Paleo, raw foodism, clean eating – most crank diets have at least one crank in their corner. Very few people, though, have a good word to say about cannibalism. In fact, its image in popular culture is pretty bloody negative: the German computer technician now serving a life sentence after advertising online for a “well-built male” for “slaughter and consumption”, the hapless victims of Cultural Revolutionary fervour in southern China fed to party faithful, or the grand daddy of cannibal cookery, Hannibal Lecter. And if cannibalism isn’t linked to evil, then it’s tragedy: a plane crash, extreme weather, famine.
Keen readers of National Geographic magazine might observe that there may also be a ritualistic motive. Indeed, the taboo against cannibalism, though widespread, is not universal. Bill Schutt, the author of Eat Me, a “natural and unnatural history” of the subject, describes it as a largely Western prohibition.
Schutt cites evidence of Chinese children offering up body parts to sustain ailing elders, in obedience to the Confucian philosophy of filial piety. “The most commonly consumed body part was the thigh, followed by the upper arm, both of which were prepared in a rice porridge called congee.”
There is also the sad case of the South Fore tribe of Papua New Guinea, whose tradition of “ritualistic mortuary cannibalism” was born of the belief that if someone who loved a dead person ate their corpse, that would set the soul free (and it was better than being consumed by maggots or worms). Unfortunately, in the 1950s and 1960s more than 1,000 tribespeople died of kuru, a human form of BSE, after eating infected brain tissue.
However, most cannibalism throughout history has been justified on health grounds. The ancient Romans would drink the blood of gladiators killed in combat, in the hope of inheriting their youthful vitality, a custom that continued at public executions in Germany until the mid-19th century. By then, such déclassé practices were for the poor: wealthy people got their fix in the form of medicines made from human bones, blood and fat. As late as the 17th century there was a thriving trade in Egyptian mummies (or, when supplies of these ran short, ordinary corpses that were sold under the same name) – for grinding down into medicine. Even Charles II swore by a tincture of powdered human skull, which was believed to be efficacious for everything from epilepsy to headaches.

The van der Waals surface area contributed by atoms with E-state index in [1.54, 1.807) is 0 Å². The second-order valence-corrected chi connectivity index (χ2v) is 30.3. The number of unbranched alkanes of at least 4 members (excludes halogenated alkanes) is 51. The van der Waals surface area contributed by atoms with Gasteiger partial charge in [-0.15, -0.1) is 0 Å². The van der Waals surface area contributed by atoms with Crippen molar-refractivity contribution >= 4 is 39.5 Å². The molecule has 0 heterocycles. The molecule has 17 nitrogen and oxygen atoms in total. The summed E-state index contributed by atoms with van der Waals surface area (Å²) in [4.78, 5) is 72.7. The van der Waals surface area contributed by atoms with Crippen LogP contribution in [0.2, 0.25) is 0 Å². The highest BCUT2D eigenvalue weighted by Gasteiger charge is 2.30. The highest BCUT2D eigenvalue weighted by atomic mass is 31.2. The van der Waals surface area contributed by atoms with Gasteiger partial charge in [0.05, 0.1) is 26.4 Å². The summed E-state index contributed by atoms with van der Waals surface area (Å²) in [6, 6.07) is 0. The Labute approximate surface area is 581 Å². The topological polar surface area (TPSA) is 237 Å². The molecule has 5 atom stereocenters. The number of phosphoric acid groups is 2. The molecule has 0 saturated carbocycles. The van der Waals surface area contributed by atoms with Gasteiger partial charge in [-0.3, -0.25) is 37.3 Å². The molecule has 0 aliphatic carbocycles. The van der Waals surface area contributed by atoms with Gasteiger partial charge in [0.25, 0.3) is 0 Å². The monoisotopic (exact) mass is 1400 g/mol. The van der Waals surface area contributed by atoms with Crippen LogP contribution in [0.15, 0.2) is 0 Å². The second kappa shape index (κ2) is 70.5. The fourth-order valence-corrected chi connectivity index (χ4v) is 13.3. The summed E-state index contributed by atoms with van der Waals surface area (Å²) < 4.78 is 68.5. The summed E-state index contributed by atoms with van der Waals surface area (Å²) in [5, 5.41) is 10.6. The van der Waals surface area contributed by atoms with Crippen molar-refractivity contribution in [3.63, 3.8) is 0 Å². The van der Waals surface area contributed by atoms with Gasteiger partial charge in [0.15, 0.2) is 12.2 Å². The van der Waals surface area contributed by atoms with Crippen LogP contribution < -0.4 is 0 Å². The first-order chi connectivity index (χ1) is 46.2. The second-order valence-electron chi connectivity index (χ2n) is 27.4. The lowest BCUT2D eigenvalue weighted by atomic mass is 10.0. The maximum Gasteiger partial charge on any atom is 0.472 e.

Medicinal cannibalism has undergone a surprising revival in recent years, fuelled by the 1970s countercultural trend for placentophagy, which is credited with everything from increasing milk production to reducing post-partum bleeding. There is now a whole industry devoted to helping women do “what is best for you and your placenta”, which seems to mean turning it into easily ingestible capsules, tinctures (nothing changes), or even “an enjoyable post-birth revitalising fruit drink packed with your body’s own uniquely designed healing nutrients”. Celebrities including Coleen Rooney and Kim Kardashian are fans, though there is no scientific evidence to support the alleged health benefits.
Others eat the afterbirth out of sheer curiosity – which is why, when a new father offered me my own pâté recipe, made with placenta from his “local free-range wife”, I felt a certain professional obligation to accept. Richly brown and capped with clarified butter, it certainly looked the part – and tasted it, too. It was delicious: less emphatically flavoured than liver, perhaps, but with a familiar, earthy sweetness common to all offal, and the very faintest of ferrous aftertastes. Frankly, if it hadn’t come topped with a generous seasoning of psychological unease, it could have been almost anything.
This article appears in the 01 Mar 2017 issue of the New Statesman, The far right rises again